# Paul Dirac (1902–1984)

Paul Dirac was an English theoretical physicist who laid the foundations of quantum mechanics. He was born in Bristol, but was initially registered as a Swiss national by his father Charles, who insisted the family speak French at home. The young Dirac’s strict upbringing, and the suicide of his elder brother when he was 23, left him an introverted and taciturn adult.

He showed great mathematical ability as a schoolboy, but studied electrical engineering at Bristol University, as he thought this would lead to gainful employment. In the depression after the First World War this was not forthcoming. One of Dirac’s lecturers offered him a place on the university’s mathematics course and he earned a scholarship for a doctorate at Cambridge.

Dirac’s doctoral thesis built on Werner Heisenberg’s work in the new field of quantum mechanics. In 1928 he developed an equation for the electron that was consistent with quantum mechanics and special relativity. A few years later, he used this ‘Dirac equation’ to predict the existence of antimatter.

In 1933, Dirac was appointed Lucasian Professor of Mathematics at Cambridge and became one of the youngest-ever winners of the Nobel Prize in Physics. During the Second World War he worked as a consultant to Britain’s nuclear bomb project.

Although considered one of the founders of quantum electrodynamics (QED), which explores how light and matter interact, Dirac eventually distanced himself from the emerging discipline and turned his attention to cosmology. One reason for Dirac’s disavowal of QED was that he thought new ideas being developed by others were ugly. He strongly believed that physicists should strive to develop beautiful equations, as these were more likely to be a correct description of the world. After he retired from Cambridge in 1969, Dirac held appointments at the University of Miami and at Florida State University. He is buried in Tallahassee, Florida.

Dirac was appointed to the Order of Merit in 1973. In 1995 a memorial stone, bearing his famous equation, was installed in Westminster Abbey not far from the monument to Isaac Newton.

Further reading:

Graham Farmelo, The Strangest Man: The Hidden Life of Paul Dirac, Quantum Genius (London: Faber and Faber, 2009)

Web links:

Interview with Dirac, 1962, http://www.aip.org/history/ohilist/4575_1.html

Dirac’s Nobel Prize in Physics, 1933, http://nobelprize.org/nobel_prizes/physics/laureates/1933

He showed great mathematical ability as a schoolboy, but studied electrical engineering at Bristol University, as he thought this would lead to gainful employment. In the depression after the First World War this was not forthcoming. One of Dirac’s lecturers offered him a place on the university’s mathematics course and he earned a scholarship for a doctorate at Cambridge.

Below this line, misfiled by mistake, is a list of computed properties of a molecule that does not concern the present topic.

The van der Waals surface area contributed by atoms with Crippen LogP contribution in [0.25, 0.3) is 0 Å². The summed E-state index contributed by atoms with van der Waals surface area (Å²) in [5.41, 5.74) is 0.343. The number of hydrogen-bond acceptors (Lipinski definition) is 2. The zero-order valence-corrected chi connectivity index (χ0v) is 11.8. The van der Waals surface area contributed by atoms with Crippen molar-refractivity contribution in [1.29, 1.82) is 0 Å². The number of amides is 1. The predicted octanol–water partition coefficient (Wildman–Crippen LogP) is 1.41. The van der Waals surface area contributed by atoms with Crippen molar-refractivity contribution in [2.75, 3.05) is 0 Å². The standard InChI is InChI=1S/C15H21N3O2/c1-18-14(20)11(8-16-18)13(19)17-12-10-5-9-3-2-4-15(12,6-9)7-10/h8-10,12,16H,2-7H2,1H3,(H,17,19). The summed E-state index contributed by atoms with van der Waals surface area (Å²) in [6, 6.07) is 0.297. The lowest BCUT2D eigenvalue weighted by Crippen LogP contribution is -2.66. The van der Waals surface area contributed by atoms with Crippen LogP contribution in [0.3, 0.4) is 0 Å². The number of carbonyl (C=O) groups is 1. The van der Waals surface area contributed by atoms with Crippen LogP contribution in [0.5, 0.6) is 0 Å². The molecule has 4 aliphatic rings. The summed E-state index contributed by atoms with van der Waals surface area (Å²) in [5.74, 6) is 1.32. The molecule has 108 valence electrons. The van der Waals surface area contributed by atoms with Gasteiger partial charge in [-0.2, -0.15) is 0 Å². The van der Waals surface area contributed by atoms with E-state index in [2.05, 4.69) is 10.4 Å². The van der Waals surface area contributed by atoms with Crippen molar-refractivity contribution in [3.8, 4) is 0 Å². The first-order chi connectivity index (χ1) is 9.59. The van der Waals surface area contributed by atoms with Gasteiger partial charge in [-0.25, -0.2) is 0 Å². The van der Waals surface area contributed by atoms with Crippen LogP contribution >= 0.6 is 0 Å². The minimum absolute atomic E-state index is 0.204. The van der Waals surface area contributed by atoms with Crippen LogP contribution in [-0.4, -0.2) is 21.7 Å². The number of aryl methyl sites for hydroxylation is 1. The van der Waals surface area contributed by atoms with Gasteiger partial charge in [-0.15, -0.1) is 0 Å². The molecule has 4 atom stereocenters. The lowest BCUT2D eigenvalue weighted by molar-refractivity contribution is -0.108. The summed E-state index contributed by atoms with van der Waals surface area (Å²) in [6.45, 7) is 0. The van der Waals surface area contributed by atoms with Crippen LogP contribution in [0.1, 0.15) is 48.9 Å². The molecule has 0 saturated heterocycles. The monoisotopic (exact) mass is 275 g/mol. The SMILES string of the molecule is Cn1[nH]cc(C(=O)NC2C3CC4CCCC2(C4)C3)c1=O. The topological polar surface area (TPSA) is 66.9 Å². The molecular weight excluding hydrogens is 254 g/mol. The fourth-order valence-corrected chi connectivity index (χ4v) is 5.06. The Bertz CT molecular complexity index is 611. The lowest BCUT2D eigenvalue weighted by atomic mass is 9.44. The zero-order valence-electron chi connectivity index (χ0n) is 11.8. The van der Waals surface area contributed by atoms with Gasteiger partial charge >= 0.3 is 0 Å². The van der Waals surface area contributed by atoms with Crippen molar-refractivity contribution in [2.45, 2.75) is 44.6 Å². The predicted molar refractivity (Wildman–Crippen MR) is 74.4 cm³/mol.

Dirac’s doctoral thesis built on Werner Heisenberg’s work in the new field of quantum mechanics. In 1928 he developed an equation for the electron that was consistent with quantum mechanics and special relativity. A few years later, he used this ‘Dirac equation’ to predict the existence of antimatter.

In 1933, Dirac was appointed Lucasian Professor of Mathematics at Cambridge and became one of the youngest-ever winners of the Nobel Prize in Physics. During the Second World War he worked as a consultant to Britain’s nuclear bomb project.

Although considered one of the founders of quantum electrodynamics (QED), which explores how light and matter interact, Dirac eventually distanced himself from the emerging discipline and turned his attention to cosmology. One reason for Dirac’s disavowal of QED was that he thought new ideas being developed by others were ugly. He strongly believed that physicists should strive to develop beautiful equations, as these were more likely to be a correct description of the world. After he retired from Cambridge in 1969, Dirac held appointments at the University of Miami and at Florida State University. He is buried in Tallahassee, Florida.

Dirac was appointed to the Order of Merit in 1973. In 1995 a memorial stone, bearing his famous equation, was installed in Westminster Abbey not far from the monument to Isaac Newton.

Further reading:

Graham Farmelo, The Strangest Man: The Hidden Life of Paul Dirac, Quantum Genius (London: Faber and Faber, 2009)

Web links:

Interview with Dirac, 1962, http://www.aip.org/history/ohilist/4575_1.html

Dirac’s Nobel Prize in Physics, 1933, http://nobelprize.org/nobel_prizes/physics/laureates/1933